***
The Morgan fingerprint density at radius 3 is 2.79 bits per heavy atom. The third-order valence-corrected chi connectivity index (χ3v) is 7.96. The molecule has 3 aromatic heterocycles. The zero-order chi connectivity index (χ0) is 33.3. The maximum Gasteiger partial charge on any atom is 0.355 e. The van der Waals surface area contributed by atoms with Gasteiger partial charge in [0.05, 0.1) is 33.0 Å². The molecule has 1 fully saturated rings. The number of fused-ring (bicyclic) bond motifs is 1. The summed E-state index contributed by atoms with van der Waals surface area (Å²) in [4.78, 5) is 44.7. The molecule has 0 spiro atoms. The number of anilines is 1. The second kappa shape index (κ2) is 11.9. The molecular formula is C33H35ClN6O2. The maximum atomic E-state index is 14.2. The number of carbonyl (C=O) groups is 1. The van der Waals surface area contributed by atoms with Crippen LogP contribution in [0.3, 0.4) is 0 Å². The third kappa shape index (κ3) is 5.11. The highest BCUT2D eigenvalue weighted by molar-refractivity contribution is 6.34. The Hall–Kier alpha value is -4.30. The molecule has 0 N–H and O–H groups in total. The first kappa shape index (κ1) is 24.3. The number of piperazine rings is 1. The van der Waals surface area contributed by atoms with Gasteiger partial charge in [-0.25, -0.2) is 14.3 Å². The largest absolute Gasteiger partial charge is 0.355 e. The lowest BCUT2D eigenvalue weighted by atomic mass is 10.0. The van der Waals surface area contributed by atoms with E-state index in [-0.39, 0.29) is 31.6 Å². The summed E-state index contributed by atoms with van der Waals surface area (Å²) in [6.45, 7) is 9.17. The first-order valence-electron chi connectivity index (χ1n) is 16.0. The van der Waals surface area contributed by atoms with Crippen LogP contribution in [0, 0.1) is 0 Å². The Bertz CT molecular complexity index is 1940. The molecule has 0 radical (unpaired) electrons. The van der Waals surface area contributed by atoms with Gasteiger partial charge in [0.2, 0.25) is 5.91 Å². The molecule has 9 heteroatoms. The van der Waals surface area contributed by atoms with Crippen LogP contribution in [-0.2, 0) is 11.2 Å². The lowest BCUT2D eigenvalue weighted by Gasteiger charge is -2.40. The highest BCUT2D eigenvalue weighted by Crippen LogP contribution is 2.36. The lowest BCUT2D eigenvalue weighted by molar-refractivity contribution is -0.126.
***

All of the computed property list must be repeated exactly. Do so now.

The Morgan fingerprint density at radius 3 is 2.79 bits per heavy atom. The third-order valence-corrected chi connectivity index (χ3v) is 7.96. The molecule has 3 aromatic heterocycles. The zero-order chi connectivity index (χ0) is 33.3. The maximum Gasteiger partial charge on any atom is 0.355 e. The van der Waals surface area contributed by atoms with Gasteiger partial charge in [0.05, 0.1) is 33.0 Å². The molecule has 1 fully saturated rings. The number of fused-ring (bicyclic) bond motifs is 1. The summed E-state index contributed by atoms with van der Waals surface area (Å²) in [4.78, 5) is 44.7. The molecule has 0 spiro atoms. The number of anilines is 1. The second kappa shape index (κ2) is 11.9. The molecular formula is C33H35ClN6O2. The maximum atomic E-state index is 14.2. The number of carbonyl (C=O) groups is 1. The van der Waals surface area contributed by atoms with Crippen LogP contribution in [0.3, 0.4) is 0 Å². The third kappa shape index (κ3) is 5.11. The highest BCUT2D eigenvalue weighted by molar-refractivity contribution is 6.34. The Hall–Kier alpha value is -4.30. The molecule has 0 N–H and O–H groups in total. The first kappa shape index (κ1) is 24.3. The number of piperazine rings is 1. The van der Waals surface area contributed by atoms with Gasteiger partial charge in [-0.25, -0.2) is 14.3 Å². The largest absolute Gasteiger partial charge is 0.355 e. The lowest BCUT2D eigenvalue weighted by atomic mass is 10.0. The van der Waals surface area contributed by atoms with E-state index in [-0.39, 0.29) is 31.6 Å². The summed E-state index contributed by atoms with van der Waals surface area (Å²) in [6.45, 7) is 9.17. The first-order valence-electron chi connectivity index (χ1n) is 16.0. The van der Waals surface area contributed by atoms with Crippen LogP contribution in [0, 0.1) is 0 Å². The Bertz CT molecular complexity index is 1940. The molecule has 0 radical (unpaired) electrons. The van der Waals surface area contributed by atoms with Gasteiger partial charge in [0.2, 0.25) is 5.91 Å². The molecule has 9 heteroatoms. The van der Waals surface area contributed by atoms with Crippen LogP contribution in [-0.2, 0) is 11.2 Å². The lowest BCUT2D eigenvalue weighted by Gasteiger charge is -2.40. The highest BCUT2D eigenvalue weighted by Crippen LogP contribution is 2.36. The lowest BCUT2D eigenvalue weighted by molar-refractivity contribution is -0.126.